Beau Travail

The English translation of Beau Travail is "good work." Apparently, a little more than something was lost in the translation. Beau Travail is Herman Melville's Billy Budd, updated to more recent times. This time, everything happens in the French Foreign Legion. The immediate image is one of adventure, honor, and action, but the film leaves a sense of boredom and exasperation. Galoup (Denis Lavant, Tuvalu, Melody for a Hustler) is a commanding officer jealous of Sentain (Gregoire Colin, The Dreamlife of Angels, Secret Defense).

The adaptation by Jean-Paul Fargeau (Nenette and Boni) and director Claire Denis (I Can't Sleep) efficiently uses sound to convey the story. There is little conversation, and narration by Lavant is also minimal. Silence is the norm, interrupted by extremely loud club music. Galoup's jealously is imperceptible at first, but grows with each day. Soon, it manifests itself as unfair treatment towards Sentain. And that sums up the entire movie. Galoup's inner emotions slowly boil to the surface, causing his resentment to rise until it hits irrational levels. The entire focus of Beau Travail is on Galoup, and Denis shows how these feelings cause the downfall of a good officer.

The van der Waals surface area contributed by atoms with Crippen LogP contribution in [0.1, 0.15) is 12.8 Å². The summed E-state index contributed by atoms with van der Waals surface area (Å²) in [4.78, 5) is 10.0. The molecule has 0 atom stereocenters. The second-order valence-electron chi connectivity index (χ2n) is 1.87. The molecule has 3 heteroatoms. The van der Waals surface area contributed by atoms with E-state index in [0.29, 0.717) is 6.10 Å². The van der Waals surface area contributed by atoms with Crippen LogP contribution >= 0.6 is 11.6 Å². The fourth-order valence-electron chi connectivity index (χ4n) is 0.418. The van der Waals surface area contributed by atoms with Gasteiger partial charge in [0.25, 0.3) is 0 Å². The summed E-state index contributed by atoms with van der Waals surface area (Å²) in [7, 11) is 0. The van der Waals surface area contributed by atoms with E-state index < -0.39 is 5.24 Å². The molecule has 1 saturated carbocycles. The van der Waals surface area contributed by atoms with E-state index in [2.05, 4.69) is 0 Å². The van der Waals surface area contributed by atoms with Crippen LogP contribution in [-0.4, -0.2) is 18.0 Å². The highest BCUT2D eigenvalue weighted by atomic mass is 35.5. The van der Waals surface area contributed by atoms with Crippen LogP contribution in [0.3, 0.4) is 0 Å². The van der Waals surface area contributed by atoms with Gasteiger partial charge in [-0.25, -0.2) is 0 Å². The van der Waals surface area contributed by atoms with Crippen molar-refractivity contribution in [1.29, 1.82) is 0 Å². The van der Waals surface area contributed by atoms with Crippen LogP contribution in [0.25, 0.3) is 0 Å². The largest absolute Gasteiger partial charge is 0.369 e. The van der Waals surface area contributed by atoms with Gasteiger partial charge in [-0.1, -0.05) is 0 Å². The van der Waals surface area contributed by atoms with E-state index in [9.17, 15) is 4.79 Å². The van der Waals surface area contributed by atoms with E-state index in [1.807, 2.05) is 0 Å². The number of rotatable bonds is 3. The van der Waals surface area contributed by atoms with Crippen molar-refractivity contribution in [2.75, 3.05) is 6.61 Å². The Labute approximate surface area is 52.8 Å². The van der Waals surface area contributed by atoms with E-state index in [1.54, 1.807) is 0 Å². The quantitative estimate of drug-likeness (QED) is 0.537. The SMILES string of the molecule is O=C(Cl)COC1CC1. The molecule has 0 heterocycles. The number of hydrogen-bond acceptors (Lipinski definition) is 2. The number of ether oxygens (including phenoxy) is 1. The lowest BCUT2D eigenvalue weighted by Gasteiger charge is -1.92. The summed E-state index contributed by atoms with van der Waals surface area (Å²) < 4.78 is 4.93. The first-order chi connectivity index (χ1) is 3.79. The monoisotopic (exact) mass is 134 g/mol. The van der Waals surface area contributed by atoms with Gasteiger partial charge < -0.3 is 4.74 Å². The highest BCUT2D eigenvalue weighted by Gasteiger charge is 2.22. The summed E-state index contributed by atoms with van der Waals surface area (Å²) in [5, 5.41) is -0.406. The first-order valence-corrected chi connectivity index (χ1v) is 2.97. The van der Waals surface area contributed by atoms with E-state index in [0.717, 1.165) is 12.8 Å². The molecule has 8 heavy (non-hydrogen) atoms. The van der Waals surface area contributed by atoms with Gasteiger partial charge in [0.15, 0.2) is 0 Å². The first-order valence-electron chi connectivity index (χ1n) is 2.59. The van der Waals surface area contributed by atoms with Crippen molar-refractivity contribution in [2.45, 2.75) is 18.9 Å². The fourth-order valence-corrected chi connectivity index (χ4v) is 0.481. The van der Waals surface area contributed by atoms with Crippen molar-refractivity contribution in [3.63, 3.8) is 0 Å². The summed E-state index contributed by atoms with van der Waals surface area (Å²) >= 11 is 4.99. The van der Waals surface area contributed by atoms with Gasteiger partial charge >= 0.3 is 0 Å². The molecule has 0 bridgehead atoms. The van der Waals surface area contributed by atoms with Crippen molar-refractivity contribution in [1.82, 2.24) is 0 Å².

Beau Travail is foremost a visual movie, with a large amount of screentime devoted to the male physique. In Denis' Foreign Legion, men iron and exercise topless with short tight shorts. They do push-ups, swim, cook and run. Then, they hug, shower and do drills. The sun shines brightly on their hardened chests while they lounge around lazily. Surely, no army does this. Denis does not explore any of these homosexual undertones; instead, they just appear on screen like an extended fashion shoot for green clothes. The barren deserts take second chair to the men, which is unfortunate. Beau Travail contains most of what people think are stereotypical of bad French films, long monologues going nowhere, little action, and a bizarre ending.

Mongoose Rates It: Pretty Bad.
1 hour, 34 minutes, French with English Subtitles, Not Rated but contains mature themes, probably a PG-13.

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